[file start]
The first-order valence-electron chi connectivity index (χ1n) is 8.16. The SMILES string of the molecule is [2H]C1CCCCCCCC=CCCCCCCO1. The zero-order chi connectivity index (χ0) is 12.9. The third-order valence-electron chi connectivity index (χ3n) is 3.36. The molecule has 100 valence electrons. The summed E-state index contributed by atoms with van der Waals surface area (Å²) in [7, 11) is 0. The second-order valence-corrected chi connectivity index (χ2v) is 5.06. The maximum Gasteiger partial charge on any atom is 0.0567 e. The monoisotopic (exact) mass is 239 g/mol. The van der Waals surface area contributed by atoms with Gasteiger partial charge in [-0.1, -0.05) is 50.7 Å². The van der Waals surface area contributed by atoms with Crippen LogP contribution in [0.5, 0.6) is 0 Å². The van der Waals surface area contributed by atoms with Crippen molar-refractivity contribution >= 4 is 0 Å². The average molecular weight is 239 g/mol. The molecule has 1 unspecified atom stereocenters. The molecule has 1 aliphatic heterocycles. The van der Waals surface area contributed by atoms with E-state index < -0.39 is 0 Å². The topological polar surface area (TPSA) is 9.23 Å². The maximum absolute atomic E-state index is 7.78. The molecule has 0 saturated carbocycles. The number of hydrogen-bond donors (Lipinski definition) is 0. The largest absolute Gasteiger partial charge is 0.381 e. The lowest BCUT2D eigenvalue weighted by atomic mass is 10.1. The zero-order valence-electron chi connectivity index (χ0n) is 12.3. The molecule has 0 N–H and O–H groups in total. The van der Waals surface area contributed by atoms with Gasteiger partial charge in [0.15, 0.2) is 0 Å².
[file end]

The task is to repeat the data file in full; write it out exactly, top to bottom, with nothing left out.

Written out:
The first-order valence-electron chi connectivity index (χ1n) is 8.16. The SMILES string of the molecule is [2H]C1CCCCCCCC=CCCCCCCO1. The zero-order chi connectivity index (χ0) is 12.9. The third-order valence-electron chi connectivity index (χ3n) is 3.36. The molecule has 100 valence electrons. The summed E-state index contributed by atoms with van der Waals surface area (Å²) in [7, 11) is 0. The second-order valence-corrected chi connectivity index (χ2v) is 5.06. The maximum Gasteiger partial charge on any atom is 0.0567 e. The monoisotopic (exact) mass is 239 g/mol. The van der Waals surface area contributed by atoms with Gasteiger partial charge in [-0.1, -0.05) is 50.7 Å². The van der Waals surface area contributed by atoms with Crippen LogP contribution in [0.5, 0.6) is 0 Å². The van der Waals surface area contributed by atoms with Crippen molar-refractivity contribution >= 4 is 0 Å². The average molecular weight is 239 g/mol. The molecule has 1 unspecified atom stereocenters. The molecule has 1 aliphatic heterocycles. The van der Waals surface area contributed by atoms with E-state index < -0.39 is 0 Å². The topological polar surface area (TPSA) is 9.23 Å². The maximum absolute atomic E-state index is 7.78. The molecule has 0 saturated carbocycles. The number of hydrogen-bond donors (Lipinski definition) is 0. The largest absolute Gasteiger partial charge is 0.381 e. The lowest BCUT2D eigenvalue weighted by atomic mass is 10.1. The zero-order valence-electron chi connectivity index (χ0n) is 12.3. The molecule has 0 N–H and O–H groups in total. The van der Waals surface area contributed by atoms with Gasteiger partial charge in [0.15, 0.2) is 0 Å².